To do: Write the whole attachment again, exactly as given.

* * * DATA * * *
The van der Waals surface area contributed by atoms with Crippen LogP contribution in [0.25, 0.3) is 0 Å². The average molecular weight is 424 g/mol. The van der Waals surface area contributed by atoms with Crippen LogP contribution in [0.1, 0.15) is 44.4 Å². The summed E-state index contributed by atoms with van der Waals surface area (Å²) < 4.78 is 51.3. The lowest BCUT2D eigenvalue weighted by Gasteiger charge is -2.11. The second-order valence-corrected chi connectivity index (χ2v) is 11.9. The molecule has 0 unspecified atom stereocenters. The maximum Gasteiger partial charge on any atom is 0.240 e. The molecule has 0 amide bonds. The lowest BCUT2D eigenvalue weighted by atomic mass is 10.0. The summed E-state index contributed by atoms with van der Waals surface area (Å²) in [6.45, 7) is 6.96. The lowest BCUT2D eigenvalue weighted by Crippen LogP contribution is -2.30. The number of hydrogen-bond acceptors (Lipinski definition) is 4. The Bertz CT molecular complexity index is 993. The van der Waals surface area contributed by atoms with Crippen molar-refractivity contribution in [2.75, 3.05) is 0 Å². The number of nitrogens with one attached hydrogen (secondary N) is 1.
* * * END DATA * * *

The van der Waals surface area contributed by atoms with Crippen LogP contribution in [0.25, 0.3) is 0 Å². The average molecular weight is 424 g/mol. The van der Waals surface area contributed by atoms with Crippen LogP contribution in [0.1, 0.15) is 44.4 Å². The summed E-state index contributed by atoms with van der Waals surface area (Å²) < 4.78 is 51.3. The lowest BCUT2D eigenvalue weighted by Gasteiger charge is -2.11. The second-order valence-corrected chi connectivity index (χ2v) is 11.9. The molecule has 0 unspecified atom stereocenters. The maximum Gasteiger partial charge on any atom is 0.240 e. The molecule has 0 amide bonds. The lowest BCUT2D eigenvalue weighted by atomic mass is 10.0. The summed E-state index contributed by atoms with van der Waals surface area (Å²) in [6.45, 7) is 6.96. The lowest BCUT2D eigenvalue weighted by Crippen LogP contribution is -2.30. The number of hydrogen-bond acceptors (Lipinski definition) is 4. The Bertz CT molecular complexity index is 993. The van der Waals surface area contributed by atoms with Crippen molar-refractivity contribution in [2.75, 3.05) is 0 Å². The number of nitrogens with one attached hydrogen (secondary N) is 1.